“While I think our community safety is our top concern, the way this all went down caught us off guard. We had just setup our restaurants with picnic tables outside and tables 6 feet apart. With all the other counties open we are confused by the decision during the final hours. Portlanders can drive over to neighboring Washington County so it doesn’t seem to much of a comprehensive plan. I’m also sad for our staff who desperately need to come back to work to make ends meet. My employees text me throughout the night with frustrations about why we couldn’t open. There seems to be more questions than answers and more problems than solutions.”
Adam Milne, Old Town Brewing
“It’s just plain mean that she waited until the night before to tell us we couldn’t open. A lot of small businesses like ours put in time and money over the last couple weeks getting ready for opening in the safest way possible. That includes bringing staff back on and stocking up our kitchens with perishable foods. Thousands of dollars down the drain when we don’t have many to spare. I don’t get it at all. Waiting until the end of the day before we were set to open…she’s either mean or incompetent.”
“We can protest (rightfully so) in groups of thousands, but we can’t have 20 people in a restaurant.”
Scott Lawrence, Breakside Brewery
Laurelwood Brewing Co has been operating for the last three months with take out food and beer only. We were looking forward to opening today June 12th. Employees were scheduled, picnic tables painted to expand our seating into the parking lot, beer lines cleaned, food was ordered. Cleaning was done. Safety protocols in place. All we needed was the green light. When we heard about 7:30 last night that it was going to be at least another week we were very disappointed. Our biggest question was why couldn’t the state made that announcement on Wednesday, or even noon on Friday. Waiting as long as they did was ridiculous. We understand the reasoning why the delay happened, we’re disappointed that it wasn’t announced sooner.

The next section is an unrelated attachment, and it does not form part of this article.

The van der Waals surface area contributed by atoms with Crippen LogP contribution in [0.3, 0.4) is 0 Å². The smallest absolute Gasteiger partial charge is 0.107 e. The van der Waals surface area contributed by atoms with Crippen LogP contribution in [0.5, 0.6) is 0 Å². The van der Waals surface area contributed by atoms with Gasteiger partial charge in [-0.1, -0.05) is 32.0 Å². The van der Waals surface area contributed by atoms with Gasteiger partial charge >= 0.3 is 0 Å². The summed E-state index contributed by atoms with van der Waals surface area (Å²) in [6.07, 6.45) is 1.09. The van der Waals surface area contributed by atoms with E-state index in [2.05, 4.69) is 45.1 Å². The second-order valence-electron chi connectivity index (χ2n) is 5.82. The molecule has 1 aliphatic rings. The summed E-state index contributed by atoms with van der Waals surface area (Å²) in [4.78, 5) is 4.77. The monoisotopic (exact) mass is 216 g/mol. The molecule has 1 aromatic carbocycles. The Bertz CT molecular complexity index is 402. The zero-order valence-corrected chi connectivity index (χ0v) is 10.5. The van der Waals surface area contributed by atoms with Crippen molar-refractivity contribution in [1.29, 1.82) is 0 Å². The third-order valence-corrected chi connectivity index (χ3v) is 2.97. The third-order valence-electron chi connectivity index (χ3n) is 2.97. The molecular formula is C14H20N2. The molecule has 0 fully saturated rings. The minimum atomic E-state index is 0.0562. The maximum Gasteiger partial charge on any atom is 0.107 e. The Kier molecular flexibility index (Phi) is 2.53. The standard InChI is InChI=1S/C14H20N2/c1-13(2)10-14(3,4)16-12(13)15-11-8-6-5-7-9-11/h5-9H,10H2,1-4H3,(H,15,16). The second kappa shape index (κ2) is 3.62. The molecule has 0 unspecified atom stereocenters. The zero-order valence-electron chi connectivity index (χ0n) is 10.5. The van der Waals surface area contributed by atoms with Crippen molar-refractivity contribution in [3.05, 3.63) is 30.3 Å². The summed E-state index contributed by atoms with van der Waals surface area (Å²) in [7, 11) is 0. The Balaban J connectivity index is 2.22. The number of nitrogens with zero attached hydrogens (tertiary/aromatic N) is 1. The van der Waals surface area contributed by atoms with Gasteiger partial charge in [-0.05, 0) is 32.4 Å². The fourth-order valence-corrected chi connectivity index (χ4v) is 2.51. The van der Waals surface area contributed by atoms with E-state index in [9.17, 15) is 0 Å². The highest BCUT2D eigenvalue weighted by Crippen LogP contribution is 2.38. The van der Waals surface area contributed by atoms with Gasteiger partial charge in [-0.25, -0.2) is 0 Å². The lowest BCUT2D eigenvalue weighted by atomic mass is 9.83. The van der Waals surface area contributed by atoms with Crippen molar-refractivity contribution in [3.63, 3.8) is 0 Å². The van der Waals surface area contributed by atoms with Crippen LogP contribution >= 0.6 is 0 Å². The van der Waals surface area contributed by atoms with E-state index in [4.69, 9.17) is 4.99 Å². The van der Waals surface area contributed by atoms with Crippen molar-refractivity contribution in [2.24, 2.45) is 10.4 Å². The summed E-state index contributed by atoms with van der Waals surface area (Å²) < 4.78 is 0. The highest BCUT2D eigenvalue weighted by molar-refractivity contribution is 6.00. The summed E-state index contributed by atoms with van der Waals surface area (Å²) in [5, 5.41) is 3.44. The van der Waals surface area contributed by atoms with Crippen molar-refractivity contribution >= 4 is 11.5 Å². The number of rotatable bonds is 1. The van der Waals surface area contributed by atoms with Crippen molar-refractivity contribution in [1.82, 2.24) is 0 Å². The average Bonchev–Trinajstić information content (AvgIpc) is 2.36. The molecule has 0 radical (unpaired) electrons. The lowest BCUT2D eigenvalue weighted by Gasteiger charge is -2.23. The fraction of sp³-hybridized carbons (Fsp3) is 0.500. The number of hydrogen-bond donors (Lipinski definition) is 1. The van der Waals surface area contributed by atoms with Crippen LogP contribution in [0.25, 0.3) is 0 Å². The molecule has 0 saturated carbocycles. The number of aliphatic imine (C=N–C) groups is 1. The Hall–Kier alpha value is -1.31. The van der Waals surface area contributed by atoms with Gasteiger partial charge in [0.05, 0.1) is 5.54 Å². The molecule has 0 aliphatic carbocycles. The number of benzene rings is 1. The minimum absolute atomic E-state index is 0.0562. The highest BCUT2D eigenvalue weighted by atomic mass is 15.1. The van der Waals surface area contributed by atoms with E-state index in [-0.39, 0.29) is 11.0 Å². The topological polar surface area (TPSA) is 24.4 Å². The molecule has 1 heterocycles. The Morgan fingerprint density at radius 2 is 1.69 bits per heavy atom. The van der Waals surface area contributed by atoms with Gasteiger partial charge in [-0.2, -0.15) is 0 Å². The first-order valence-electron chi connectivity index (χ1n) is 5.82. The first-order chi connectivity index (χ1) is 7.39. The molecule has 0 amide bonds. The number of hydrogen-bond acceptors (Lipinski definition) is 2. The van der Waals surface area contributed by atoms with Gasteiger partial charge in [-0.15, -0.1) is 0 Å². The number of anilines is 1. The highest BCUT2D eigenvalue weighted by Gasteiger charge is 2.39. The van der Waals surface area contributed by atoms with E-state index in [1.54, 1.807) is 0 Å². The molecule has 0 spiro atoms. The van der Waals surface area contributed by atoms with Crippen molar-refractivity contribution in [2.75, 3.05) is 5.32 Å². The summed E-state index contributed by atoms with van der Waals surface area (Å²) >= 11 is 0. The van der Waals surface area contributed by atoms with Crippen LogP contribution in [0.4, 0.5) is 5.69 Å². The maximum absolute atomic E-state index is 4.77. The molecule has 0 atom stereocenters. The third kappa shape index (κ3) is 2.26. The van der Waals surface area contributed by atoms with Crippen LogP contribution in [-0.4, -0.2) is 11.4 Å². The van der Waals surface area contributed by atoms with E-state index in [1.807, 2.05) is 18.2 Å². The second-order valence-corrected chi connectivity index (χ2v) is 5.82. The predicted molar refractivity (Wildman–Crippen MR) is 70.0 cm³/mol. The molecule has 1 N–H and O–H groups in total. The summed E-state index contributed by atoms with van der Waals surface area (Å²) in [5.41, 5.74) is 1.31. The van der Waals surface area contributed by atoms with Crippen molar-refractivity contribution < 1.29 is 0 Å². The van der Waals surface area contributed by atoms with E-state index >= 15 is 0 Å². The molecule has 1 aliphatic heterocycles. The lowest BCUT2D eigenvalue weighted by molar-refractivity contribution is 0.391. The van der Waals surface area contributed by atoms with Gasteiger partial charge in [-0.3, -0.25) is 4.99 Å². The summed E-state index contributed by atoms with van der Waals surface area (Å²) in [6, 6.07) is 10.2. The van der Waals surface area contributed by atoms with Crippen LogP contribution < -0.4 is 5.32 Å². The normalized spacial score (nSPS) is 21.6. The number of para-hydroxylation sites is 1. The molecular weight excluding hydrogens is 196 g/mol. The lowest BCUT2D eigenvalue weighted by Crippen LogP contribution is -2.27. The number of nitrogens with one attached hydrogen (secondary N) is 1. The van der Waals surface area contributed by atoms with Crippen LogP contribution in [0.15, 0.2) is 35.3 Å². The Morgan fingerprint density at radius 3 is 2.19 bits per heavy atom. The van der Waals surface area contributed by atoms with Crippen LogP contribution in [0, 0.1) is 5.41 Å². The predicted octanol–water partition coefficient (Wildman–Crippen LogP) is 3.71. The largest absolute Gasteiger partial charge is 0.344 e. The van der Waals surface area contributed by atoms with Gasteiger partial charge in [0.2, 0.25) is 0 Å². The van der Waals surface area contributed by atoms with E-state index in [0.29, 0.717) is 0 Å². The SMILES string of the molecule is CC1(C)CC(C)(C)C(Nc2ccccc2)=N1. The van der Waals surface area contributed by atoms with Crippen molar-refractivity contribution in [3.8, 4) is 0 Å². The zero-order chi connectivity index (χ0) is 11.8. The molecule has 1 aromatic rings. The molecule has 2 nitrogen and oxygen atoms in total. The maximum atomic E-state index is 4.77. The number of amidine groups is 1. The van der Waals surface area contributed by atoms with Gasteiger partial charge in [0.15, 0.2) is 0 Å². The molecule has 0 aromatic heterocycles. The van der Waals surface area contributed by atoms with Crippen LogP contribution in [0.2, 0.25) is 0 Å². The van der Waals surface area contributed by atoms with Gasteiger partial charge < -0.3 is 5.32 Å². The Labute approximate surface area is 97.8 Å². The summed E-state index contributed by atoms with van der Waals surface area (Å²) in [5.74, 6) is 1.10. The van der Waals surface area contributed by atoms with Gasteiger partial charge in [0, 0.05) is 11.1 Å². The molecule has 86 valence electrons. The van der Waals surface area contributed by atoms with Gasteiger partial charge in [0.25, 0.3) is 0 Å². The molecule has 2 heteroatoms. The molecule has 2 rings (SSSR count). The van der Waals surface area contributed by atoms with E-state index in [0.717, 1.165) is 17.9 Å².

Mike De Kalb, Laurelwood Brewing
“This wasnt totally unexpected given the lack of communication over the past week. The difficult thing for breweries and restaurants is most of us restaffed, bringing people off of unemployment and restocked food and supplies to prepare for tomorrow .We understand that there is an uptick in cases and we need to prioritize public health. But as a business owner it certainly makes things more difficult to navigate.”
Tomas Sluiter, Culmination Brewing